Thus, from the point of view of the PRC, an extremely alarming, unbearable situation has developed on the Taiwan issue: there is a simultaneous increase in separatist sentiments inside the island, an increase of American military assistance to the island, and an accelerated erosion of the One China policy by the United States. The answer was the mobilisation of the resources of the Chinese state to resolve the Taiwan issue in a short time period, if necessary, with the use of force.

At the moment, it seems that large-scale exercises of the PRC armed forces around the island with violations of the existing informal lines of demarcation (the median line in the Taiwan Strait) are likely to become almost permanent. The PRC will build up economic pressure on Taiwan, introducing more and more formal and informal sanctions against the island’s economy, which is very vulnerable to them. Official sanctions have been imposed on Nancy Pelosi and her family, and dialogue with the United States has been suspended on a wide range of issues. China’s attention to the positions of other countries regarding the Taiwan problem has grown.

It is likely that serious military and economic pressure on the island will continue for a long time. We can talk about the beginning of another (fourth) security crisis in the Taiwan Strait. The Chinese will measure pressure against trends in Taiwanese politics and US activity in the region. If the leadership of the PRC comes to the conclusion that time has started to work against it, due to the further rapid deterioration of the political situation on the island and the acceleration of the growth of American military supplies, then the demonstrative military exercises are likely to develop into a real military intervention to ensure the reunification of the island with the mainland by force.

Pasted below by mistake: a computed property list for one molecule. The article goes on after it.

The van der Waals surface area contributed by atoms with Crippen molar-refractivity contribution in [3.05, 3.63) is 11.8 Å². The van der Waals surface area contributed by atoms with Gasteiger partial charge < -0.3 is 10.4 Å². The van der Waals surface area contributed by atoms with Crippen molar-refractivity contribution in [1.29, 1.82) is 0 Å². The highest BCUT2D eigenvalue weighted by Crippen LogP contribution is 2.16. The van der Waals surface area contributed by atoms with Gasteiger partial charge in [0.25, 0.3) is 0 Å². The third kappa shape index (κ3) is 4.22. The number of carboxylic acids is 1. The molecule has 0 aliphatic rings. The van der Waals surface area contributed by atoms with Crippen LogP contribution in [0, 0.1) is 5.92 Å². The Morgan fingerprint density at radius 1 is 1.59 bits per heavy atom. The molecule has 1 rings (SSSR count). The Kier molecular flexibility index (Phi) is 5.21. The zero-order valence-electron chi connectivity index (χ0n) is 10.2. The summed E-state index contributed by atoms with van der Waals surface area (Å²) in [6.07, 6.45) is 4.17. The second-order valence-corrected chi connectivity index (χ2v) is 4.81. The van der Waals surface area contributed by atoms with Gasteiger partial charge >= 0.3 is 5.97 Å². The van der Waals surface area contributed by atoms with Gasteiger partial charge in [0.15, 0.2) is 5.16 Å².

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In 1978, Estonian-American editorial cartoonist, Edmund Siegfried Valtman, drew a huge dragon labelled China, with Mao Zedong’s head breathing flames on a bear marked with a sickle and hammer. At that time, the image portrayed the growing tensions between China and Russia and the Chinese rebuff of a Soviet offer to discuss border disputes and improve relations. Many would argue that the image was not an accurate representation of reality, considering the might of the Soviet Union even before it embroiled itself in a decade-long resource-draining mess in Afghanistan. But today, if one replaces Mao with Xi and the bear with Uncle Sam, not many would argue against the image conveying the changing realities.